USD/CAD pulls back after April Bank of Canada policy decision

  • USD/CAD pulls back after the BoC strikes a dovish tone in its policy statement. 
  • BoC sees signs of inflation easing accompanied by higher growth. 
  • USD/CAD continues broadly rising within a strict ascending channel. 

USD/CAD has pulled back about two tenths of a percentage point on Wednesday, following the Bank of Canada’s (BoC) decision to leave its key overnight interest rate unchanged at 5.0%, in line with analysts’ expectations. 

The pair is trading in the 1.3660s at the time of writing, maintaining its overall bullish tone after the US Dollar rallied following the release of hotter-than-expected US Consumer Price Index data for March. 

USD/CAD is in a rising channel which is forecast to continue evolving higher in the absence of evidence to the contrary.  

USD/CAD 4-hour Chart 

Policy Announcement 

In the accompanying statement to its meeting, the BoC said that it would continue with quantitative tightening and had noticed signs of inflation easing. 

“Governing Council decided to hold the policy rate at 5% and to continue to normalize the Bank’s balance sheet. While inflation is still too high and risks remain, CPI and core inflation have eased further in recent months. 

Although core inflation has eased, the BoC said “shelter price inflation is still very elevated, driven by growth in rent and mortgage interest costs.” 

According to the statement, the BoC expects inflation to fall to its (2.0%) target in 2025. 

“..3-month annualized rates are suggesting downward momentum. The Bank expects CPI inflation to be close to 3% during the first half of this year, to move below 2½% in the second half, and reach the 2% inflation target in 2025,” said the BoC.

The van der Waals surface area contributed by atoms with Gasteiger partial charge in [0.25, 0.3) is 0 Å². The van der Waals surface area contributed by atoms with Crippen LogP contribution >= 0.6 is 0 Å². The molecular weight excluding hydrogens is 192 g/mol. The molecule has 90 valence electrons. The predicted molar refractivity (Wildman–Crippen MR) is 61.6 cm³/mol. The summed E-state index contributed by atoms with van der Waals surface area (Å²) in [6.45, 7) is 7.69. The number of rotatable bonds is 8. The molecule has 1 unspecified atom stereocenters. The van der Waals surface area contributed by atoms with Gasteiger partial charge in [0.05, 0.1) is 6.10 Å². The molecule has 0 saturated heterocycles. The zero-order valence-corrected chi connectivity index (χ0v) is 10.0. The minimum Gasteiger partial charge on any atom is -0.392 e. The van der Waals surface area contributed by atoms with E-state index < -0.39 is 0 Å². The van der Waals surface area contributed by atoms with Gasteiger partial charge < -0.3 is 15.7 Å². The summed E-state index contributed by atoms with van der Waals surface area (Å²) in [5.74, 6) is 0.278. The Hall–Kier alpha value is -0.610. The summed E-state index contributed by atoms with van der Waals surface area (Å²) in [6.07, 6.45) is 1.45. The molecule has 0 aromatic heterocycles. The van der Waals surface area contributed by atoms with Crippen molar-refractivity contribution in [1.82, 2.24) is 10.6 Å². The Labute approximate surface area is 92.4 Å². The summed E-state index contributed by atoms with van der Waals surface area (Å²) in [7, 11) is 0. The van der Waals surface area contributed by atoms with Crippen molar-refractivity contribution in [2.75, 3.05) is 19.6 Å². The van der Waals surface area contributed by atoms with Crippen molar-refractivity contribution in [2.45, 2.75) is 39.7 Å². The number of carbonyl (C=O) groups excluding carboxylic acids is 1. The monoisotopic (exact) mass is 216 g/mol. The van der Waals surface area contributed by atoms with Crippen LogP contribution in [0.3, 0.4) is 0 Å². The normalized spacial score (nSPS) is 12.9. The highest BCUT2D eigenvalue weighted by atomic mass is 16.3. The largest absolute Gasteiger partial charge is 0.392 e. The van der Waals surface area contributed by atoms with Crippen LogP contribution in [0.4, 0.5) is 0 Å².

The Bank added that “The Council will be looking for evidence that this downward momentum is sustained.”

In particular it would be paying close attention to, “the evolution of core inflation.. the balance between demand and supply in the economy, inflation expectations, wage growth, and corporate pricing behavior,” the statement added. 

Higher growth from population increase 

The BoC expects higher growth in Canada compared to its January forecasts.

“Overall, the Bank forecasts GDP growth of 1.5% in 2024, 2.2% in 2025, and 1.9% in 2026,” it said in its statement. 

In the accompanying Policy Report, the BoC stated it had revised up its forecasts for growth and revised down its forecasts for inflation in Canada (as well as the US and the world).

“The outlook for growth in Canada has been revised up, and inflationary pressures have been easing somewhat faster than anticipated in the January Report,” said the BoC in its Monthly Report. 

The BoC forecasts real GDP to grow by 2.1% year-over-year in 2024 compared to a prior forecast of 1.6%. It expected much higher growth of 1.0% YoY in Q1 of 2024 compared to 0.2% in the January report.

It forecasts CPI inflation at 2.2% YoY in 2024 compared to the 2.4% forecast in its January report. It still sees inflation at 2.1% in 2025. 

The BoC said the higher growth was as a result of increased population growth due to immigration. 

“Growth in consumption spending is stronger over the near term largely because of higher population growth,” said the report. 

In addition, export growth had been boosted by “higher foreign demand” and “new fiscal measures announced in provincial budgets.”

The BoC said it had revised down CPI inflation forecasts by 0.2% in 2024 but left it roughly unchanged in 2025. 

Inflation in goods excluding food, communications and energy had all been lower than expected.


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